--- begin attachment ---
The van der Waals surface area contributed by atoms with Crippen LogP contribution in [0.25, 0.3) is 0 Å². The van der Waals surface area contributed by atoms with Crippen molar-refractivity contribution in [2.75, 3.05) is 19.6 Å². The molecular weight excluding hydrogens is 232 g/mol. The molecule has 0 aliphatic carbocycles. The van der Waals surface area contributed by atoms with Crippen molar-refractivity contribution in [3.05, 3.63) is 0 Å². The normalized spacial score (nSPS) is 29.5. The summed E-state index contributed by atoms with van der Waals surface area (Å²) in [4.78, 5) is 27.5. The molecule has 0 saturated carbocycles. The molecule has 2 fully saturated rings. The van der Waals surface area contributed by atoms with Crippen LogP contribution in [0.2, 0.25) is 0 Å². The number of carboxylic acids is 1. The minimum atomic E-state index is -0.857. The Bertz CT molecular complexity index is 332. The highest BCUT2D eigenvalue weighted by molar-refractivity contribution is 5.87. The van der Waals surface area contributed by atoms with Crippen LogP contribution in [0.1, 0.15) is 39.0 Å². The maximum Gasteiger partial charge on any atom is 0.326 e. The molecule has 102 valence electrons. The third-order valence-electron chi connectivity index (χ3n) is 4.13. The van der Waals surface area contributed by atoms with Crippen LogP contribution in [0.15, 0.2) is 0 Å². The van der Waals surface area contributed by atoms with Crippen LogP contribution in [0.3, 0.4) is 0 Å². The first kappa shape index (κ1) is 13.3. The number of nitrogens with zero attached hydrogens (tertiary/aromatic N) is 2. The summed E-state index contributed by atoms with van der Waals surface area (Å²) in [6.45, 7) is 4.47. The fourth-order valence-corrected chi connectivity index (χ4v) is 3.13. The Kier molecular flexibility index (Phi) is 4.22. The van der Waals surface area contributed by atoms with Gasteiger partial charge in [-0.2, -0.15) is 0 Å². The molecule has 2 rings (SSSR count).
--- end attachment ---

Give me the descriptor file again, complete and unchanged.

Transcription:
The van der Waals surface area contributed by atoms with Crippen LogP contribution in [0.25, 0.3) is 0 Å². The van der Waals surface area contributed by atoms with Crippen molar-refractivity contribution in [2.75, 3.05) is 19.6 Å². The molecular weight excluding hydrogens is 232 g/mol. The molecule has 0 aliphatic carbocycles. The van der Waals surface area contributed by atoms with Crippen molar-refractivity contribution in [3.05, 3.63) is 0 Å². The normalized spacial score (nSPS) is 29.5. The summed E-state index contributed by atoms with van der Waals surface area (Å²) in [4.78, 5) is 27.5. The molecule has 0 saturated carbocycles. The molecule has 2 fully saturated rings. The van der Waals surface area contributed by atoms with Crippen LogP contribution in [0.2, 0.25) is 0 Å². The number of carboxylic acids is 1. The minimum atomic E-state index is -0.857. The Bertz CT molecular complexity index is 332. The highest BCUT2D eigenvalue weighted by molar-refractivity contribution is 5.87. The van der Waals surface area contributed by atoms with Crippen LogP contribution in [0.1, 0.15) is 39.0 Å². The maximum Gasteiger partial charge on any atom is 0.326 e. The molecule has 102 valence electrons. The third-order valence-electron chi connectivity index (χ3n) is 4.13. The van der Waals surface area contributed by atoms with Crippen LogP contribution in [0.15, 0.2) is 0 Å². The van der Waals surface area contributed by atoms with Crippen LogP contribution in [0.3, 0.4) is 0 Å². The first kappa shape index (κ1) is 13.3. The number of nitrogens with zero attached hydrogens (tertiary/aromatic N) is 2. The summed E-state index contributed by atoms with van der Waals surface area (Å²) in [6.45, 7) is 4.47. The fourth-order valence-corrected chi connectivity index (χ4v) is 3.13. The Kier molecular flexibility index (Phi) is 4.22. The van der Waals surface area contributed by atoms with Gasteiger partial charge in [-0.2, -0.15) is 0 Å². The molecule has 2 rings (SSSR count).